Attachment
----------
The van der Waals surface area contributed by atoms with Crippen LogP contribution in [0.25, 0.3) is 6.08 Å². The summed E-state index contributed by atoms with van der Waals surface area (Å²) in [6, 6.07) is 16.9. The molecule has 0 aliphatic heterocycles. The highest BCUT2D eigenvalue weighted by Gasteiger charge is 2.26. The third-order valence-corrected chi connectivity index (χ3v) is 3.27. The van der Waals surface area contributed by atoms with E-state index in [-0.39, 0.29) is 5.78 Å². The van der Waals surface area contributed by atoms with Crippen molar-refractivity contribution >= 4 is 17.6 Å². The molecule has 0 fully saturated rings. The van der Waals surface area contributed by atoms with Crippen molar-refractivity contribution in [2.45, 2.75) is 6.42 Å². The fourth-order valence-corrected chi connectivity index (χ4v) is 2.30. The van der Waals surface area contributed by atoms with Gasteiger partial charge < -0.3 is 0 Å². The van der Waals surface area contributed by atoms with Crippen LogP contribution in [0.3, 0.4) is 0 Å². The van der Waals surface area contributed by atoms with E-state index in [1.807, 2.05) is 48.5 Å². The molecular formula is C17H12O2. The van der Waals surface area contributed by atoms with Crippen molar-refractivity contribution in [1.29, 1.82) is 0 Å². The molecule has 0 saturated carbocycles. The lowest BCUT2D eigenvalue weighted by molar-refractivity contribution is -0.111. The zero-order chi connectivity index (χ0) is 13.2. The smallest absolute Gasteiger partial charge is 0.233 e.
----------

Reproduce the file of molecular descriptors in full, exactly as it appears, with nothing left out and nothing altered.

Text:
The van der Waals surface area contributed by atoms with Crippen LogP contribution in [0.25, 0.3) is 6.08 Å². The summed E-state index contributed by atoms with van der Waals surface area (Å²) in [6, 6.07) is 16.9. The molecule has 0 aliphatic heterocycles. The highest BCUT2D eigenvalue weighted by Gasteiger charge is 2.26. The third-order valence-corrected chi connectivity index (χ3v) is 3.27. The van der Waals surface area contributed by atoms with E-state index in [-0.39, 0.29) is 5.78 Å². The van der Waals surface area contributed by atoms with Crippen molar-refractivity contribution >= 4 is 17.6 Å². The molecule has 0 fully saturated rings. The van der Waals surface area contributed by atoms with Crippen molar-refractivity contribution in [2.45, 2.75) is 6.42 Å². The fourth-order valence-corrected chi connectivity index (χ4v) is 2.30. The van der Waals surface area contributed by atoms with Gasteiger partial charge < -0.3 is 0 Å². The van der Waals surface area contributed by atoms with Crippen LogP contribution in [0.3, 0.4) is 0 Å². The van der Waals surface area contributed by atoms with E-state index in [1.807, 2.05) is 48.5 Å². The molecular formula is C17H12O2. The van der Waals surface area contributed by atoms with Crippen molar-refractivity contribution in [1.29, 1.82) is 0 Å². The molecule has 0 saturated carbocycles. The lowest BCUT2D eigenvalue weighted by molar-refractivity contribution is -0.111. The zero-order chi connectivity index (χ0) is 13.2. The smallest absolute Gasteiger partial charge is 0.233 e.